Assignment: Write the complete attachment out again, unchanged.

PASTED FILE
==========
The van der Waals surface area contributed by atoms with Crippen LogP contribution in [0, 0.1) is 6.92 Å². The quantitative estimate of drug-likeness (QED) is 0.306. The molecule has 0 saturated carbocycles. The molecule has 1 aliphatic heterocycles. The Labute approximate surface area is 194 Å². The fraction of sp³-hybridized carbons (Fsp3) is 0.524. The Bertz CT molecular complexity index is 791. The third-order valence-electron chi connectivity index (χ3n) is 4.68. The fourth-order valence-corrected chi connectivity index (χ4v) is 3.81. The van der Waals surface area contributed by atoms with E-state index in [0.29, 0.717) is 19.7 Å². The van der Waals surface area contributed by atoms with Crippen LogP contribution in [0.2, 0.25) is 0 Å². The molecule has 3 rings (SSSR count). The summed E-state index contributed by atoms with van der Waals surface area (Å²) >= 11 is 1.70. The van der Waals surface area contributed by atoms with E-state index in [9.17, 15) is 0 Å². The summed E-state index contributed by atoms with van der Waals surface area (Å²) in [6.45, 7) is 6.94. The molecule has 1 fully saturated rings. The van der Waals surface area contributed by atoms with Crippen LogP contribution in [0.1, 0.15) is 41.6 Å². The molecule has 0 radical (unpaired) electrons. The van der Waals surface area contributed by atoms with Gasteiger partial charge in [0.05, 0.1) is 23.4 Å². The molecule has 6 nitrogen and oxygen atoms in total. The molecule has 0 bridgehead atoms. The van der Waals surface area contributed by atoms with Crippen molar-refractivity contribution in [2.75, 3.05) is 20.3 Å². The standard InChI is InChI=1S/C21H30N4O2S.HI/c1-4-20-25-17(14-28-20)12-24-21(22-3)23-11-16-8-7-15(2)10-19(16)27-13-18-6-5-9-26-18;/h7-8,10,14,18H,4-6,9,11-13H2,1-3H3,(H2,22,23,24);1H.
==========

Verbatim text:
The van der Waals surface area contributed by atoms with Crippen LogP contribution in [0, 0.1) is 6.92 Å². The quantitative estimate of drug-likeness (QED) is 0.306. The molecule has 0 saturated carbocycles. The molecule has 1 aliphatic heterocycles. The Labute approximate surface area is 194 Å². The fraction of sp³-hybridized carbons (Fsp3) is 0.524. The Bertz CT molecular complexity index is 791. The third-order valence-electron chi connectivity index (χ3n) is 4.68. The fourth-order valence-corrected chi connectivity index (χ4v) is 3.81. The van der Waals surface area contributed by atoms with E-state index in [0.29, 0.717) is 19.7 Å². The van der Waals surface area contributed by atoms with Crippen LogP contribution in [0.2, 0.25) is 0 Å². The molecule has 3 rings (SSSR count). The summed E-state index contributed by atoms with van der Waals surface area (Å²) >= 11 is 1.70. The van der Waals surface area contributed by atoms with E-state index in [9.17, 15) is 0 Å². The summed E-state index contributed by atoms with van der Waals surface area (Å²) in [6.45, 7) is 6.94. The molecule has 1 fully saturated rings. The van der Waals surface area contributed by atoms with Crippen LogP contribution in [0.1, 0.15) is 41.6 Å². The molecule has 0 radical (unpaired) electrons. The van der Waals surface area contributed by atoms with Gasteiger partial charge in [0.05, 0.1) is 23.4 Å². The molecule has 6 nitrogen and oxygen atoms in total. The molecule has 0 bridgehead atoms. The van der Waals surface area contributed by atoms with Crippen molar-refractivity contribution in [2.75, 3.05) is 20.3 Å². The standard InChI is InChI=1S/C21H30N4O2S.HI/c1-4-20-25-17(14-28-20)12-24-21(22-3)23-11-16-8-7-15(2)10-19(16)27-13-18-6-5-9-26-18;/h7-8,10,14,18H,4-6,9,11-13H2,1-3H3,(H2,22,23,24);1H.